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  • The Road to Inequality: How the Federal Highway Program Polarized America and Undermined Cities by Clayton Nall
  • Simon Balto
The Road to Inequality: How the Federal Highway Program Polarized America and Undermined Cities. By Clayton Nall (New York, Cambridge University Press, 2018) 170 pp. $99.99 cloth $24.99 paper

In The Road to Inequality, Nall examines how the post-1945 development of the American federal highway system led to political polarization between (Republican-leaning) suburbs and (Democratic-leaning) cities and, in turn, how that geographically based polarization influenced transit policy, stunted the mobility of poor and working-class urbanites, and "undermined cities."

Nall's findings are straightforward: (1) Postwar highway construction facilitated outward metropolitan growth into previously rural areas; (2) those who left for the suburbs were disproportionately Republican, especially in rapid-growth metropolitan areas in the South; (3) as Republican suburban growth increased, partisan geographical divisions between cities and suburbs did, too; (4) decisions about highway placement and metropolitan transportation devolved to state and metropolitan planning boards, which leaned heavily Republican; (5) the result was more funding for highways (disproportionately used by suburbanites) at the expense of mass transit (disproportionately used by urbanites); and (6) these investment priorities stunted the physical (and thus economic) mobility of poor city dwellers, exacerbating inequality in America.

Historians of postwar urban America will probably not find Nall's findings especially surprising. His specific focus on highway policy adds depth to the political-science literature about metropolitan inequality [End Page 691] and urban/suburban political division, but it does not fundamentally challenge or meaningfully enrich the histories of those subjects as already written.1 Indeed, The Road to Inequality is not a work of history informed by political science nor a true hybrid between the two disciplines. Rather, it is strictly a work of political science that draws from specific historical data sets and a limited historical literature. If historians do not approach the book with this caveat in mind, they will come away disappointed.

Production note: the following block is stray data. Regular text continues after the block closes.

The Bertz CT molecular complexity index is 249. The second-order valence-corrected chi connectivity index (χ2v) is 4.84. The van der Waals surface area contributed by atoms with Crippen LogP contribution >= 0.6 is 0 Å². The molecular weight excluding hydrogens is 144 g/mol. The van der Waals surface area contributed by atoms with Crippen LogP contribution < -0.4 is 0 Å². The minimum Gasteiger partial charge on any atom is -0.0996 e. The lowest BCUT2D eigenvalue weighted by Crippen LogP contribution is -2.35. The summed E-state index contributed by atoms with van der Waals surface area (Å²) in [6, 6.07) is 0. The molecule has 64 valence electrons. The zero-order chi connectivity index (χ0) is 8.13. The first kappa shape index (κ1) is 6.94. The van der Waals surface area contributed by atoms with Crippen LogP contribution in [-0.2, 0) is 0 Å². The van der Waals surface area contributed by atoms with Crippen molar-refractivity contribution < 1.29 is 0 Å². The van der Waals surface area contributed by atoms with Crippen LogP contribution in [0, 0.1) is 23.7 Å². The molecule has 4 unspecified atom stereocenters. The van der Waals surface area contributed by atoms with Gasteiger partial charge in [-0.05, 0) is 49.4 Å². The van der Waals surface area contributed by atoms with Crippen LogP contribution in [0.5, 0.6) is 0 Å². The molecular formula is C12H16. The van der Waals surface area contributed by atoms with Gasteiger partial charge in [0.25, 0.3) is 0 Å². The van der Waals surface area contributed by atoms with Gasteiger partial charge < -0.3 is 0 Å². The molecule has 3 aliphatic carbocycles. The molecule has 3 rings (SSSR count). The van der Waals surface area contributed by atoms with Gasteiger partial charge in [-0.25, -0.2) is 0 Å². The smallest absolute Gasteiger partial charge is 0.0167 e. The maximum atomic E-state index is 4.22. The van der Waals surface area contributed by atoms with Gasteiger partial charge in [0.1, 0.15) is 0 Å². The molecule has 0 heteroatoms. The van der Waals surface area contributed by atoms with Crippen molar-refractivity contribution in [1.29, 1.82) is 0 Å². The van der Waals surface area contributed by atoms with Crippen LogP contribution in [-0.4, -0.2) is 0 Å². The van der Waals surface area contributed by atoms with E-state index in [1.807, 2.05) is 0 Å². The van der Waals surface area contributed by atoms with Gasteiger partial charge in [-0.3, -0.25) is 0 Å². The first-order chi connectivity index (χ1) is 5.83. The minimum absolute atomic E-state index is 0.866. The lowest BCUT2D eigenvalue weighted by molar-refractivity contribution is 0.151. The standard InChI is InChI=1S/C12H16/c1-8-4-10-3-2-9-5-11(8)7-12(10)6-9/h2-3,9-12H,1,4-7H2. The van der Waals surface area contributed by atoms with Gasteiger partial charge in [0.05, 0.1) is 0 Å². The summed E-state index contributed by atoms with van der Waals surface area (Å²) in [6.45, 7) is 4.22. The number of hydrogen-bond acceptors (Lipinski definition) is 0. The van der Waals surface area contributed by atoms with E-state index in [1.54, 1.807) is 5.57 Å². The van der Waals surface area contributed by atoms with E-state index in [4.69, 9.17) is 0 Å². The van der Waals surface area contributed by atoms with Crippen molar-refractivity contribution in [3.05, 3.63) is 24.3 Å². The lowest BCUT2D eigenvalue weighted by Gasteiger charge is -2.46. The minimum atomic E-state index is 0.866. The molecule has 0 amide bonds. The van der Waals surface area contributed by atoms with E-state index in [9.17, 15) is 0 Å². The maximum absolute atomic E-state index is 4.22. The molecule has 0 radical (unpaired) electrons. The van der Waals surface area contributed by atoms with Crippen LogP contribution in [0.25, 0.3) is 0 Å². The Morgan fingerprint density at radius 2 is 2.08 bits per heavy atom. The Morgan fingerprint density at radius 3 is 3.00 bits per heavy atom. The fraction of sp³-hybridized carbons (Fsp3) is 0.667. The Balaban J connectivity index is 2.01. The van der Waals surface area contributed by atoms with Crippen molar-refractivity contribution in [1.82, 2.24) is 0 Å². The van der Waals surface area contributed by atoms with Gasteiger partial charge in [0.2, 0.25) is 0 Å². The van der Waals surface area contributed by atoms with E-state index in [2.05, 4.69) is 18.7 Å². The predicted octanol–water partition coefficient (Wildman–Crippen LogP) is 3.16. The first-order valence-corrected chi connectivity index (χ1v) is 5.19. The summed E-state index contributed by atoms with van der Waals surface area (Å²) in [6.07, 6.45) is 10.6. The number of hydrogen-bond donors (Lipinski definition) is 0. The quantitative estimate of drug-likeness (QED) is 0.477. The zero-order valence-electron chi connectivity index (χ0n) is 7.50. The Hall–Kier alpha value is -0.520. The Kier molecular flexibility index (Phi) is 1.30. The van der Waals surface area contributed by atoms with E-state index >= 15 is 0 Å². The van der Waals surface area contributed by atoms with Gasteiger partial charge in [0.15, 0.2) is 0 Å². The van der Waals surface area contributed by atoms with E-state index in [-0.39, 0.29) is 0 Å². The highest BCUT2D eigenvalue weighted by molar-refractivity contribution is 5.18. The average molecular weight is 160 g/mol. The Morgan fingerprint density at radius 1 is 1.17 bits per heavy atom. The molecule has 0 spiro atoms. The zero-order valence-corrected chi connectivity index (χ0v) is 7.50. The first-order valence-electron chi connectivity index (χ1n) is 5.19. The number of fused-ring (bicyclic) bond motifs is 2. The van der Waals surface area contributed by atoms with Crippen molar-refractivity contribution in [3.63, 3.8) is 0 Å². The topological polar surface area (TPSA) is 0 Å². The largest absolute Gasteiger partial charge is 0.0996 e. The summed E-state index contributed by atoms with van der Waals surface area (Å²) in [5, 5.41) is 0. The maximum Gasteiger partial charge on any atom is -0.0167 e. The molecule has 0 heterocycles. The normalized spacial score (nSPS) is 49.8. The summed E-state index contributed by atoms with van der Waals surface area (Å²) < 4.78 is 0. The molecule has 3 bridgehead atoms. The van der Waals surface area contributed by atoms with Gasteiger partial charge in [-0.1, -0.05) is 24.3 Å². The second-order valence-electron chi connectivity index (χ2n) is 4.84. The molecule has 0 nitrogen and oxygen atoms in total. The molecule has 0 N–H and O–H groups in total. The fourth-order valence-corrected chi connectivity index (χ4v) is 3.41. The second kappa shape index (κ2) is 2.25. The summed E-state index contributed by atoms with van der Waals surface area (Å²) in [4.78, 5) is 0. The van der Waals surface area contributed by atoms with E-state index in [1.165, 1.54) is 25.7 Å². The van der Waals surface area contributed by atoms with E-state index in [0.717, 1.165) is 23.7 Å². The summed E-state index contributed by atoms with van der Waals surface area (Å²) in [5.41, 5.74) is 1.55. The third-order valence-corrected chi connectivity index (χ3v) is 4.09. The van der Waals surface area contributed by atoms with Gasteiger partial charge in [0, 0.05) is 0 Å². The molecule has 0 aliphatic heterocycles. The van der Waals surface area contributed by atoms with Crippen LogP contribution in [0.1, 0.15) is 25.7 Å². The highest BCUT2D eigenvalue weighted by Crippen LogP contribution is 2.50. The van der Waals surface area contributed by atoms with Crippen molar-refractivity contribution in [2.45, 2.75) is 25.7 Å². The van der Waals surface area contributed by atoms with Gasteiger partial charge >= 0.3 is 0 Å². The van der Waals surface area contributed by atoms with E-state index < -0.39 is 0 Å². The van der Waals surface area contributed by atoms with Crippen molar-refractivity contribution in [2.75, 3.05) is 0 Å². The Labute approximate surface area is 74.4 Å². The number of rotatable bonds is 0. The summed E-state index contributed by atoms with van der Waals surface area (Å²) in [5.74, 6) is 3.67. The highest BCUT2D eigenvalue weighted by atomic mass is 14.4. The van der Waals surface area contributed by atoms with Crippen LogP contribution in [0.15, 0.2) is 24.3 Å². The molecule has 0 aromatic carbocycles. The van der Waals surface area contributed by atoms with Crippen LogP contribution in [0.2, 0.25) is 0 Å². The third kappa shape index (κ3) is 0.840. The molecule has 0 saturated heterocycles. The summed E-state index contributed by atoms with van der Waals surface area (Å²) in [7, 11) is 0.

Nonetheless, Nall's methodological approaches are intriguing. He and his team conducted large-scale contemporary opinion surveys to gauge partisan attitudes about residential and commuting preferences and political attitudes about transit investment. He uses the resulting data sets to illuminate how partisans align within metropolitan geographies and diverge in their politics. The sheer scale of that research, as well as its deployment, is impressive (though not historical). Nall also makes use of data that are more historical in nature. Among his most compelling are the gis (Geographic Information System) data that map how highway placement shaped partisan geography. He also pulls information from urban-planning documents, and, interestingly, Rand McNally road atlases that show how intercity travel speeds increased with highway construction, thus facilitating commuting at longer distances over time. He also cites real-estate advertisements from metropolitan newspapers that touted easy access to highways from suburbs, which became a selling point to commuters who worked in the city.

Historians will likely take issue with some aspects of the book, especially Nall's failure to provide context for the dynamics that he observes or to situate them within history's longer arcs. It is, for instance, striking that a book about Republicans' growing physical distance from cities during the past half-century and suburban Republicans' opposition to programs benefiting the urban poor has nothing to say about the larger anti-urbanism that has been central to the party's politics since the 1960s. The book makes no mention of the tax revolts of the 1970s, the stripping of federal urban funding by the Reagan and Bush administrations, or the caricaturing of cities as places of crime and disorder. The implication is that the issues of highways and suburbanization unfolded in the absence of larger (and more important) historical processes. Nall also repeatedly downplays race in a way that almost all serious historians of postwar America would probably find unconvincing. [End Page 692]

In the end, The Road to Inequality is a fine work of political science that offers useful data about geographical political distance, politics, and inequality. Fairly or not, however, historians are likely to find it wanting.

Simon Balto
University of Iowa

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Additional Information

ISSN
1530-9169
Print ISSN
0022-1953
Pages
pp. 691-693
Launched on MUSE
2019-03-07
Open Access
No
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